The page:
HPS lamps are also high pressure sodium lamps and are commonly used by indoor flower and vegetable growers today. HPS lamps are often used as a single light source throughout the vegetative and reproductive stages. To put it bluntly, using HPS lights can make plants grow faster and illuminate a wide area. HPS lights produce a lot of light and are also particularly good for blooming. But at the same time, HPS lamps also generate a lot of heat. Let me introduce you to a HPS lamp.
What is HPS?
After the high-pressure sodium lamp is charged, the arc generated between the two ends of the arc tube is utilized. Due to the high temperature of the arc, the sodium amalgam in the tube is heated and evaporated into mercury vapor and sodium vapor. As the electrons emitted from the cathode move towards the anode, they collide with the atoms of the discharge material to generate ionization or excitation, and then return from the excited state to the ground state, or from the ionized state to the excited state, and then back to the ground state in an infinite loop, At this time, the excess energy is released in the form of optical radiation, and light is produced.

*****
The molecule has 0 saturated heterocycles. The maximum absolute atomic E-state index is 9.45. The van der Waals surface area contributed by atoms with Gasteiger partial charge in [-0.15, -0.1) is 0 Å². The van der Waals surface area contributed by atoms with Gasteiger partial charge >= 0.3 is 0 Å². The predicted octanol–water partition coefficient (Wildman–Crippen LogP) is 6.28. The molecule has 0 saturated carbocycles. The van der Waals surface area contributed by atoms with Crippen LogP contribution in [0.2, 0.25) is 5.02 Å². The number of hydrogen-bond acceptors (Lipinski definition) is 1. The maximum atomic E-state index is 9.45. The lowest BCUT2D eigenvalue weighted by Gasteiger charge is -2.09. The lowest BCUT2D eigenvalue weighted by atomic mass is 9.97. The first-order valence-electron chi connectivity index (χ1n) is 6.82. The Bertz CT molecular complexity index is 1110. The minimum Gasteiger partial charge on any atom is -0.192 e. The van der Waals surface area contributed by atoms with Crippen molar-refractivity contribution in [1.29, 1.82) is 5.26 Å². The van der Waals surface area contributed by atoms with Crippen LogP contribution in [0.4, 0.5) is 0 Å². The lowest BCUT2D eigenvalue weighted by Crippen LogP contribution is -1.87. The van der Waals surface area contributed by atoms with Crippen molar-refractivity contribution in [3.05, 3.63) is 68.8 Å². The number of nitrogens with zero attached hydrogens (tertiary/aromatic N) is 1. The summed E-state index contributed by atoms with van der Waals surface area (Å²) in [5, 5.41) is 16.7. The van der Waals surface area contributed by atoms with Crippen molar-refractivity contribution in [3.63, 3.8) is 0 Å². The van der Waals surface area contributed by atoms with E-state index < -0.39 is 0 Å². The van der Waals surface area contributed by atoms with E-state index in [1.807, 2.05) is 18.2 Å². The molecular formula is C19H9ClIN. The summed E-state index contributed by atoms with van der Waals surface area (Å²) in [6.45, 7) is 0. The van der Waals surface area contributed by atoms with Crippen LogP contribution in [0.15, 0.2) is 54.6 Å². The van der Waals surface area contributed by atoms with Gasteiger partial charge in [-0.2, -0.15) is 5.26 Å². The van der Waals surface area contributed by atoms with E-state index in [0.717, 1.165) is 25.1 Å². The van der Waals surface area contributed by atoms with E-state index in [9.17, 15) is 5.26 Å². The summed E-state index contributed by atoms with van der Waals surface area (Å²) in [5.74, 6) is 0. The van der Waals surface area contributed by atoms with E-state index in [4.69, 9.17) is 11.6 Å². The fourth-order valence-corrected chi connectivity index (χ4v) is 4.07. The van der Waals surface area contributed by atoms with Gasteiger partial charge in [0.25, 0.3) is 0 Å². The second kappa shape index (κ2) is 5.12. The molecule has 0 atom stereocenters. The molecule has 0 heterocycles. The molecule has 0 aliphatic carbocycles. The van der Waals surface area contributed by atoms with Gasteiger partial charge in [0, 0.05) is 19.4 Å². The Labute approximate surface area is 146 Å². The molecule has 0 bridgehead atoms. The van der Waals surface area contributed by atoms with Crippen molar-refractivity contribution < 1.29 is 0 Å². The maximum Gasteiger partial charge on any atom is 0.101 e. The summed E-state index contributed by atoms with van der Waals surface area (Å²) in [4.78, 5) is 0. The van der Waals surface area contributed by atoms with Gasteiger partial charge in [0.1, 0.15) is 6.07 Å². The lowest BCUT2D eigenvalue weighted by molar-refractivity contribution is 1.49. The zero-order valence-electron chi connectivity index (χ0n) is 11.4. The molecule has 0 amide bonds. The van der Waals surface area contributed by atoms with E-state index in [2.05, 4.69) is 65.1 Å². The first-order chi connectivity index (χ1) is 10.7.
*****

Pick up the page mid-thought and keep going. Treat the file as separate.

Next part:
So, all in all，HPS grow lights tend to be much more efficient than other alternatives and have a longer life span, saving you money on energy bills and replacements. Although they are about 30 percent more efficient than incandescent, much of the power consumed by an HPS lamp is lost as heat. Because these lamps do put out a lot of heat, it's important to keep them about 12 to 18 inches away from the plant. Anything closer than that will start to burn most plants. The heat generation may be an issue in warmer climates or the summer months, but it can help mitigate the cold in the winter or colder climates.
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